Survival rate similar between in-, out-of-hospital sudden cardiac arrest
Survivors of in-hospital (IHSCA) and out-of-hospital (OHSCA) sudden cardiac arrest are treated differently but have the same survival rates, a recent study has found.
Of the 1,433 survivors enrolled, 807 (mean age, 64±15 years; 42 percent female) had IHSCA and 626 (mean age, 61±16 years; 40 percent female) had OHSCA. The primary study endpoint was all-cause mortality, though causes of SCA and interventions delivered were also evaluated. IHSCA patients had more comorbidities and spent more time in the hospital.
While the overall frequency of reversible causes of SCA was comparable between groups, the specific types varied. For example, significantly more patients in the IHSCA group had their episodes triggered by a new antiarrhythmic drug than OHSCA comparators (4 percent vs 1 percent; p<0.01).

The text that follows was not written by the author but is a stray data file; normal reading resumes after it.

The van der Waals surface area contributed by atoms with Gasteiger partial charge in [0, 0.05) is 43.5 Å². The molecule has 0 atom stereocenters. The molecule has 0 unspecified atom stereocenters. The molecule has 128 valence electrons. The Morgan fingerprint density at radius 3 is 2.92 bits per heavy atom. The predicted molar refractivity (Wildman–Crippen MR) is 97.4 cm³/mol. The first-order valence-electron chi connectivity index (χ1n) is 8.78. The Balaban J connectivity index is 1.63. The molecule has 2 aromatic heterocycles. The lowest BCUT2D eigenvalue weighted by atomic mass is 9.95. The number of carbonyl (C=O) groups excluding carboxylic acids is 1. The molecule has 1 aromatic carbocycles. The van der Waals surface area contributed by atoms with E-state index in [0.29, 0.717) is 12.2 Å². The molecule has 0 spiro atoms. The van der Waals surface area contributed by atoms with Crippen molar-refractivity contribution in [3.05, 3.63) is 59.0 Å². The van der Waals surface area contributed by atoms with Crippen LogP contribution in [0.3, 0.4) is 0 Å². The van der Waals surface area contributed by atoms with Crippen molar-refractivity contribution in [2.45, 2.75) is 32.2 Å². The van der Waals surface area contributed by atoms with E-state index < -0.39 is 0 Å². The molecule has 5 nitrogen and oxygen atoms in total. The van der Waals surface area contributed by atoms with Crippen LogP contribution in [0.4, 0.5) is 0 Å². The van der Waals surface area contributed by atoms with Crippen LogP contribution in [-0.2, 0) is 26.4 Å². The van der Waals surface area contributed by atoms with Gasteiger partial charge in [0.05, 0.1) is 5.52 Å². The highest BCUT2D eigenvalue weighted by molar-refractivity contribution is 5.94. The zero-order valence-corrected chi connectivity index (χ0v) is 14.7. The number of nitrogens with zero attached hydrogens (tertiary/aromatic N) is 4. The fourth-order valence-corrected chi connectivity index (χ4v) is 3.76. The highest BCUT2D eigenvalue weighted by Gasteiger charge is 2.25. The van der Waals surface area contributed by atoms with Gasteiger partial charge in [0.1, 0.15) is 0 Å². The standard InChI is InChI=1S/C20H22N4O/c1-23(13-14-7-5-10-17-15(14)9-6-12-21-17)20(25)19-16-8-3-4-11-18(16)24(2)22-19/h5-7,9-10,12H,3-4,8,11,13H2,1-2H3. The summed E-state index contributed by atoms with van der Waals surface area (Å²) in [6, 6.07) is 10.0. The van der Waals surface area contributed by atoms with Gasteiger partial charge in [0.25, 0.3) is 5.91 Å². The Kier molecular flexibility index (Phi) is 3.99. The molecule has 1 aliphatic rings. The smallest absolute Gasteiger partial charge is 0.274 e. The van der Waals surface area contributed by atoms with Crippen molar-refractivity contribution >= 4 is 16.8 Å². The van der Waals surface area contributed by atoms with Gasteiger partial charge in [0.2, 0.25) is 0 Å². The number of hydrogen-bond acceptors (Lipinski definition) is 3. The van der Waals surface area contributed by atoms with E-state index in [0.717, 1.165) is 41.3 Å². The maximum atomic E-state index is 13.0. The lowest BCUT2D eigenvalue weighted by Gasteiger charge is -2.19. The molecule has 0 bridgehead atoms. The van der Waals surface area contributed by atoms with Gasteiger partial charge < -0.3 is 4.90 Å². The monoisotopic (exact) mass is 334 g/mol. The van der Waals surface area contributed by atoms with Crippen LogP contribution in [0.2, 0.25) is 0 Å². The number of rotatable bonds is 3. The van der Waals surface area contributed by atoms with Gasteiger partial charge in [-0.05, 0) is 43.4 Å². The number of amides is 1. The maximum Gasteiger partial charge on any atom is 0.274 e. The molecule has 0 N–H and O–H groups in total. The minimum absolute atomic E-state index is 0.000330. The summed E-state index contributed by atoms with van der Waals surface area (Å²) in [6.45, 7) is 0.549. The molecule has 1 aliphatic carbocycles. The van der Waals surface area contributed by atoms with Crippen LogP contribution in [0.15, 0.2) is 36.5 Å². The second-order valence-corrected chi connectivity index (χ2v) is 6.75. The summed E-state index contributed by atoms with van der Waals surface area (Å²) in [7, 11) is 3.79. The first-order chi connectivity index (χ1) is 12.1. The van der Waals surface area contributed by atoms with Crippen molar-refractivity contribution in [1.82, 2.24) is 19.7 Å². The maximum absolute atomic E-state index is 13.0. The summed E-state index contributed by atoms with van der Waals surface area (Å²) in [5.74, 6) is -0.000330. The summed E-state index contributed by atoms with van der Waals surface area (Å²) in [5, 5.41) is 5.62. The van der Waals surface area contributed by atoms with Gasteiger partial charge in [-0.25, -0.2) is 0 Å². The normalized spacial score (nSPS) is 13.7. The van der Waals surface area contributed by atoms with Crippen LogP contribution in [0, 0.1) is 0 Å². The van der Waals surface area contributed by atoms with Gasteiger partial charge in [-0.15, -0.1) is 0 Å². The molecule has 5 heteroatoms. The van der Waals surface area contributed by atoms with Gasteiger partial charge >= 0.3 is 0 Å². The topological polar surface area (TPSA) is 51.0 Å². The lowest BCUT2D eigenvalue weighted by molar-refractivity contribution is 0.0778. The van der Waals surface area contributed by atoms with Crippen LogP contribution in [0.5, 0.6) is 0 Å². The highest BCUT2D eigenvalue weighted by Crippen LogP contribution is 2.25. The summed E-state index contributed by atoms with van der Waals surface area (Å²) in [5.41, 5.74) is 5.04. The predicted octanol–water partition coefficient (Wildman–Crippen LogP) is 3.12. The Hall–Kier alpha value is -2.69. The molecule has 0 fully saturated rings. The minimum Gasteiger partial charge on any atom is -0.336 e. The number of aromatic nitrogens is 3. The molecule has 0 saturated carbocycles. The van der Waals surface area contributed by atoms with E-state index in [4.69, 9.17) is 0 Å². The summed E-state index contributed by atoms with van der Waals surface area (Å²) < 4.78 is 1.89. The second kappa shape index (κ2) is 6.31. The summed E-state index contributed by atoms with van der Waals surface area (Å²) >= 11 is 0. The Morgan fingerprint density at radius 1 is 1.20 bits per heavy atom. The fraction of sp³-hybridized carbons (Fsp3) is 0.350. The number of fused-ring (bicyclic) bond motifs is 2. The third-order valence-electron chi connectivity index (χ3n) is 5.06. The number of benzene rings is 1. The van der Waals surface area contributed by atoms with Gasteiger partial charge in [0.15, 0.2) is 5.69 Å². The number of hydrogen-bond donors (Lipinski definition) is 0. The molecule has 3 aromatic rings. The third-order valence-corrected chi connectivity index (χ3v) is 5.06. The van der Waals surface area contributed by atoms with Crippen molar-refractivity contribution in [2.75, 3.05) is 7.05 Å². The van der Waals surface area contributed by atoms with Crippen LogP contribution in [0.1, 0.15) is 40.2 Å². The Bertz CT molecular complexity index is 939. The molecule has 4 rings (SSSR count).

On the other hand, OHSCA was more likely to be triggered by drug abuse (9 percent vs 5 percent; p=0.01) and cardiac ischaemia (1 percent vs 0 percent; p=0.03) than IHSCA. Implantable cardioverter defibrillators were also less likely to be given to patients with IHSCA (p<0.001).
Despite these differences, survival outcomes were similar between groups. Adjusted Cox regression analysis found that the risk of death was not significantly elevated in either group (hazard ratio, 1.1, 95 percent confidence interval, 0.9–1.3; p=0.4). Nevertheless, the IHSCA group had a significantly shorter survival time (6.9±12 vs 8.4±9 years; p=0.003). A total of 674 deaths were reported over a median follow-up of 3.6 years.